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Positive Ageing Strategy

HTML version of the Positive Ageing Strategy

Napier's Positive Ageing Strategy 2019-2023

Te Rautaki Tipu Ora o Ahuriri

Version 1 27/5/19


Strategy Summary 1

Background 2

Older People in Napier 3

Napier's Positive Ageing Vision 4

Key Principles 4

Priority Areas 5

Strategic Links 7

Making the Strategy Happen 8

Monitoring and Review 10

Transcriber's Note

Transcriber's Note

If reading this etext on a portable braille device, please note that it is unproofed by touch. Transcriber notes are introduced by tn.

Page 1


Strategy Summary

Napier's Positive Ageing Strategy is portrayed in this stylised tree. The tree shows the Strategy's vision, the seven priority areas, and the underpinning core principles. The priorities and principles are all weighted equally.

The tree represents enduring strength, growth and protection, stability, wisdom and beauty—all of which reflect the intent of this Strategy.

Vision: Living well, Ageing well


tn: The tree diagram is described below.

The roots comprise Inclusion, Access, Respect, Participation and Diversity. The next tier up comprises Being safe, Housing, Community spirit, Being Informed & Involved. The next tier comprises Things to do, and Getting around, while the peak of the tree is Health & wellbeing. End tn.

End Diagram.

Page 2



Population ageing is a large social change affecting many parts of the world and Napier is no exception. Just over 10,000 people aged 65 and over currently live in Napier—550 identify as Maori; and almost half live in the Taradale area. Older Napier residents make up 19% of our population, higher than the national average of 14%. (See Footnote 1)

Footnote 1: According to the latest available data, from the 2013 Census of Population and Dwellings.

In twenty years' time, or possibly earlier, the number of older people (See Footnote 2) living in Napier will increase substantially—numbering 19,500 and making up 26% of our population. In a matter of a few years, seniors in Napier will outnumber children for the first time ever. This will become the "new normal" not only for our city, but also for most of New Zealand.

Footnote 2: Defined as 65+ years for the purpose of this Strategy.

Coupled with the rapidly changing demographic makeup of our population, lifestyles are also changing as our population ages. Life expectancies are higher now than ever, older people are more likely to work longer, many are taking on childcare roles, and those moving into this age group are both more culturally diverse and more active than the previous generation. There are also challenges associated with ageing such as having a fixed, limited income, changing health needs including living with a disability, negative perceptions of "the elderly", and the possibility of experiencing social isolation.

This purpose of this Strategy is to outline an age friendly approach for Napier with the overall vision of people "living well and aging well". An advisory structure was established for the Strategy's development to ensure it was well-informed by agencies, providers, and seniors living in the Napier community. These views, combined with local data and information have been key to shaping the vision and key priority areas. (See Footnote 3)

Footnote 3: Detailed information about the Strategy's development is contained in the accompanying document, Napier Positive Ageing Strategy: Background Document (2019).

Importantly, the Strategy spans a wide range of sectors, services and activities. It will require leadership and collaboration amongst multiple agencies and organisations to achieve the vision. The Strategy covers the period 2019-2023 and provides guidance and direction for our city into the future.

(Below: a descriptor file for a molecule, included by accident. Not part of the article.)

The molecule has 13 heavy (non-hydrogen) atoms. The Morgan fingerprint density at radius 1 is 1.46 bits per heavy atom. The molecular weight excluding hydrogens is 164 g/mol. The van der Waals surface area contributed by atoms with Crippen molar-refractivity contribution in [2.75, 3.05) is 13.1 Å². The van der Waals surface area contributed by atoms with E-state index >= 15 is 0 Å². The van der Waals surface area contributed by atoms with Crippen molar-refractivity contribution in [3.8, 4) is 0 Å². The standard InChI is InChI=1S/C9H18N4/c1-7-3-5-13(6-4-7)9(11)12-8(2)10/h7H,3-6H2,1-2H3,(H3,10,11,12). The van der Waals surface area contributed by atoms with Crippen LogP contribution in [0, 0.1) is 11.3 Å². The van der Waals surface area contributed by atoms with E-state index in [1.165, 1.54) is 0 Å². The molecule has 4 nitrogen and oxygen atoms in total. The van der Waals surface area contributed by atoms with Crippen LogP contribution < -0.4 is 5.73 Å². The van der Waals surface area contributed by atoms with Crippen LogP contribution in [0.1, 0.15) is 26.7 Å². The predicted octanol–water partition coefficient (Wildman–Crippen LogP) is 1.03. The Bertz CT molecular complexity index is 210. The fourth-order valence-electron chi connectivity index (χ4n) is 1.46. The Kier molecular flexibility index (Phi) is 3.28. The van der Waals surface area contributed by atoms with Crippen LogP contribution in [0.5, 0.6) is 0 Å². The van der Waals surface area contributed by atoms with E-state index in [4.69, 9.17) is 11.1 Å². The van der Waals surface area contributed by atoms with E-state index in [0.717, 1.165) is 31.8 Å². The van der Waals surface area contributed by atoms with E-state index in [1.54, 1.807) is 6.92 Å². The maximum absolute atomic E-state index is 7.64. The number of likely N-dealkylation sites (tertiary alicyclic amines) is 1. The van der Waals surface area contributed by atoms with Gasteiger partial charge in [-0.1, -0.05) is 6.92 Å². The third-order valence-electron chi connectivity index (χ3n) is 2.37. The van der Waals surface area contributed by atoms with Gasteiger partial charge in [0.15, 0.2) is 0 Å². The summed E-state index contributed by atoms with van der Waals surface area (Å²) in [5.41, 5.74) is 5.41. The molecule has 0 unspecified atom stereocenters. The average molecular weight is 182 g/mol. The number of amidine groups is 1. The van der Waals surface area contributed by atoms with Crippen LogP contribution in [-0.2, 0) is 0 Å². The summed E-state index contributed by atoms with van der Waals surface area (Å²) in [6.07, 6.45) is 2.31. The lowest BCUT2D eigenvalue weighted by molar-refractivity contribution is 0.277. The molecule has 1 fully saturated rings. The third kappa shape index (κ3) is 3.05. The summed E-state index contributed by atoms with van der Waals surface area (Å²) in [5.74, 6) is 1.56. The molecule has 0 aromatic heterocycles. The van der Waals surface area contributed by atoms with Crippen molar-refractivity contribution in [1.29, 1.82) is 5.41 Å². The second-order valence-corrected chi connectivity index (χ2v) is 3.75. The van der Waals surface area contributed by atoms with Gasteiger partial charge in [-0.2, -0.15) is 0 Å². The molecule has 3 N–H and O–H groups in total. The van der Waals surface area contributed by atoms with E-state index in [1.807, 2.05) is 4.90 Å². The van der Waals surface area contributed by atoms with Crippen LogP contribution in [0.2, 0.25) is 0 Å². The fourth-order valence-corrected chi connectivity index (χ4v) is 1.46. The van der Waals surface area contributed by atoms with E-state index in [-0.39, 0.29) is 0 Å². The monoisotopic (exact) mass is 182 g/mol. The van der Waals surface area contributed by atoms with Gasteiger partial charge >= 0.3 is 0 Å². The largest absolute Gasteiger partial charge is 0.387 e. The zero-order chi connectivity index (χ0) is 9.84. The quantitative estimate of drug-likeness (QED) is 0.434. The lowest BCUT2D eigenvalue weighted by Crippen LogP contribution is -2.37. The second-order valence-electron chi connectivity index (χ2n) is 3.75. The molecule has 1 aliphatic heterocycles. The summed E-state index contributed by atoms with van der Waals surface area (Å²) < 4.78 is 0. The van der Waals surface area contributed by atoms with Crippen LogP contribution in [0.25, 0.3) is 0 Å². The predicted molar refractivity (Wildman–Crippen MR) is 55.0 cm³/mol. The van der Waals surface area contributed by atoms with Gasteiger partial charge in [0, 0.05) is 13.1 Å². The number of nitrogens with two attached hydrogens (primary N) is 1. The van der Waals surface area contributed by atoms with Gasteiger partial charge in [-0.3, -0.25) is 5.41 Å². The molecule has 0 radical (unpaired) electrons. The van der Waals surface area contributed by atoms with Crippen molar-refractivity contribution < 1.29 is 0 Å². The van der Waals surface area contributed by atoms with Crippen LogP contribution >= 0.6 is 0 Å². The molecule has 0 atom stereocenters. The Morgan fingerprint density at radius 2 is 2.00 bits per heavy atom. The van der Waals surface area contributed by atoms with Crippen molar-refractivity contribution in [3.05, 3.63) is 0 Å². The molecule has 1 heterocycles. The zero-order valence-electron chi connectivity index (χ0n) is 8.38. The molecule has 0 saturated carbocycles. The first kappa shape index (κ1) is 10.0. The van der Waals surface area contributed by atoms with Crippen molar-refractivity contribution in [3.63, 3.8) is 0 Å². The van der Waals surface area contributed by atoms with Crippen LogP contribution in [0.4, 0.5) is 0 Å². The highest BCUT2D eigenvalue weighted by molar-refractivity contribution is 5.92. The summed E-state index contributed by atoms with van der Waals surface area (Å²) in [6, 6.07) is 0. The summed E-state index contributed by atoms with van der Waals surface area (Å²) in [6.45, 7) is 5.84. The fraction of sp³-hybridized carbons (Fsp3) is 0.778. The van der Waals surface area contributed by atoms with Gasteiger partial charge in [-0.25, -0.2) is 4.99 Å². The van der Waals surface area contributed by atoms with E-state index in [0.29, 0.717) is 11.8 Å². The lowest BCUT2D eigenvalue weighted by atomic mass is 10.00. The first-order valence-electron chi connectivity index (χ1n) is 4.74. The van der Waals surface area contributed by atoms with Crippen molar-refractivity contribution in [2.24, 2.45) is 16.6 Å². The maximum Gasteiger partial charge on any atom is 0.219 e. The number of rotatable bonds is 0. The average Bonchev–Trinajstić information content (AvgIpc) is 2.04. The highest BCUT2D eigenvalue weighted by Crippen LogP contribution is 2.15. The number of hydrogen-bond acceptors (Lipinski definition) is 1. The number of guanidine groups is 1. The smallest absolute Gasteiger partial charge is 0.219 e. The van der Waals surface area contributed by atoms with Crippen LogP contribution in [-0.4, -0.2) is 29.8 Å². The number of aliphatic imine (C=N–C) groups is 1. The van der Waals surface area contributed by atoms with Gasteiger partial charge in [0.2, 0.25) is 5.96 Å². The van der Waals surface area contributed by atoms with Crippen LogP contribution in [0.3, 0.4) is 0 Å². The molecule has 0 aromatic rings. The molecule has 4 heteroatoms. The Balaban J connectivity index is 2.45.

Page 3


Older People in Napier

This Strategy defines older people as those aged 65 years and over. The Strategy recognises the wide-ranging diversity within this group and the variety of issues that affect older people in different ways.


tn: The text in the diagram is listed below in the order in which it appears in the diagram. End tn.

10,662 in 2013

45% Men

55% Women

42% live in Taradale & Greenmeadows

19% of Napier's population in 2013, 31% by 2038

555 identify as Māori

Māori 65+ make up 5% of Napier's Māori population 10% by 2038

60 identify as Pacific

33% live alone

54% live as a couple

56% live with a disability

59% of ACC injury claims are for falls

20% receive less than $15,000

55% earn between $15,001 and $30,000

19% are employed

80% do unpaid activities including house work, looking after others, voluntary work

77% feel safe in Napier

63% live in a home with internet

72% have access to a mobile phone

45% rate their health as very good or excellent

End Diagram.

Page 4

Napier's Positive Ageing Vision

The Strategy's vision is:

"Living well, ageing well"

This vision reflects the community's desire to recognise that ageing affects everyone in our community

Key Principles

Key principles identified for the Strategy are:

Whakawhāititanga, inclusion

Āheitanga, access

Kauanuanu, respect

Whai wāhitanga, participation

Rerenga kētanga, diversity.

These underpin the Strategy and will guide implementation.

Page 5


Priority Areas

Seven priority areas are proposed for the Strategy. These were established in discussion with the community and following a review of key information. Each priority area will have a coordinating organisation/entity overseeing progress with planning and actions. Napier City Council will have an oversight role for implementation of the Strategy.

The seven priority areas closely align with the priority goals of the 2001 New Zealand Positive Ageing Strategy and the domains of the World Health Organization's Age Friendly City model.

The seven priority areas and lead organisations are:
Te wairua hapori—Community spirit

Positive Ageing Strategy Advisory Group

Having a safe city, safe neighbourhood, and safe streets so people feel safe to age in their community.

Kia mōhio, kia mahi—Being informed & involved

Age Concern Napier

Having access to information and resources about services and support so people feel well informed and are prepared for ageing.